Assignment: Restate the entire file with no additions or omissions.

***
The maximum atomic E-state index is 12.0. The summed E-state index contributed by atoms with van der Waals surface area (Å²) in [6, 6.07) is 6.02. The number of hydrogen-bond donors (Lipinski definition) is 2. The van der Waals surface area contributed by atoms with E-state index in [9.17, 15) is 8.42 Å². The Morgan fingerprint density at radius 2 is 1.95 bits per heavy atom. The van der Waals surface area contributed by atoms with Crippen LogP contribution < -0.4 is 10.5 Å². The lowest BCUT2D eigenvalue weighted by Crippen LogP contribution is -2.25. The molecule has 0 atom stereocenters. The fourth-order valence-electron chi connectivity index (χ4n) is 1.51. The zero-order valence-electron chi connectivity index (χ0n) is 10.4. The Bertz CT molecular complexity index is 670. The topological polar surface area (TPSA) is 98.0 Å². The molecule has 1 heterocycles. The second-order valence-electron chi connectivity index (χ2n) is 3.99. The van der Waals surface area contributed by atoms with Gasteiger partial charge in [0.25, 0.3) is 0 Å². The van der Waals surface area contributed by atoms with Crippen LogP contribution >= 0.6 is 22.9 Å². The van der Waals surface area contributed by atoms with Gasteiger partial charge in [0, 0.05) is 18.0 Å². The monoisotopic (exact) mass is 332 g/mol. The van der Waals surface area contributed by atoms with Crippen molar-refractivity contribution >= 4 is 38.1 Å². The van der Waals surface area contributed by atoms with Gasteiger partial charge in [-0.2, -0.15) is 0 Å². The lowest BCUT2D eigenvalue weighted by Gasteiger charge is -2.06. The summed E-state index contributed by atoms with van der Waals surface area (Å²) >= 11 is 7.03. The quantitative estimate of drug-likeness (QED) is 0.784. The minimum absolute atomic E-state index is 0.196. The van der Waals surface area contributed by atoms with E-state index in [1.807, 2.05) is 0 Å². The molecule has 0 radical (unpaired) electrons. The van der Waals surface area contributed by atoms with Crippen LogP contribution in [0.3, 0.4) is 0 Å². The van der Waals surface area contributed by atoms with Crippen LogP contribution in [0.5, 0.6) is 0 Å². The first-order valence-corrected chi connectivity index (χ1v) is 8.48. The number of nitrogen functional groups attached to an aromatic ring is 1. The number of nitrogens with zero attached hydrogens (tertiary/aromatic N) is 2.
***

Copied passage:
The maximum atomic E-state index is 12.0. The summed E-state index contributed by atoms with van der Waals surface area (Å²) in [6, 6.07) is 6.02. The number of hydrogen-bond donors (Lipinski definition) is 2. The van der Waals surface area contributed by atoms with E-state index in [9.17, 15) is 8.42 Å². The Morgan fingerprint density at radius 2 is 1.95 bits per heavy atom. The van der Waals surface area contributed by atoms with Crippen LogP contribution < -0.4 is 10.5 Å². The lowest BCUT2D eigenvalue weighted by Crippen LogP contribution is -2.25. The molecule has 0 atom stereocenters. The fourth-order valence-electron chi connectivity index (χ4n) is 1.51. The zero-order valence-electron chi connectivity index (χ0n) is 10.4. The Bertz CT molecular complexity index is 670. The topological polar surface area (TPSA) is 98.0 Å². The molecule has 1 heterocycles. The second-order valence-electron chi connectivity index (χ2n) is 3.99. The van der Waals surface area contributed by atoms with Gasteiger partial charge in [0.25, 0.3) is 0 Å². The van der Waals surface area contributed by atoms with Crippen LogP contribution >= 0.6 is 22.9 Å². The van der Waals surface area contributed by atoms with Gasteiger partial charge in [0, 0.05) is 18.0 Å². The monoisotopic (exact) mass is 332 g/mol. The van der Waals surface area contributed by atoms with Crippen molar-refractivity contribution >= 4 is 38.1 Å². The van der Waals surface area contributed by atoms with Gasteiger partial charge in [-0.2, -0.15) is 0 Å². The lowest BCUT2D eigenvalue weighted by Gasteiger charge is -2.06. The summed E-state index contributed by atoms with van der Waals surface area (Å²) >= 11 is 7.03. The quantitative estimate of drug-likeness (QED) is 0.784. The minimum absolute atomic E-state index is 0.196. The van der Waals surface area contributed by atoms with E-state index in [1.807, 2.05) is 0 Å². The molecule has 0 radical (unpaired) electrons. The van der Waals surface area contributed by atoms with Crippen LogP contribution in [0.3, 0.4) is 0 Å². The van der Waals surface area contributed by atoms with Crippen LogP contribution in [0.5, 0.6) is 0 Å². The first-order valence-corrected chi connectivity index (χ1v) is 8.48. The number of nitrogen functional groups attached to an aromatic ring is 1. The number of nitrogens with zero attached hydrogens (tertiary/aromatic N) is 2.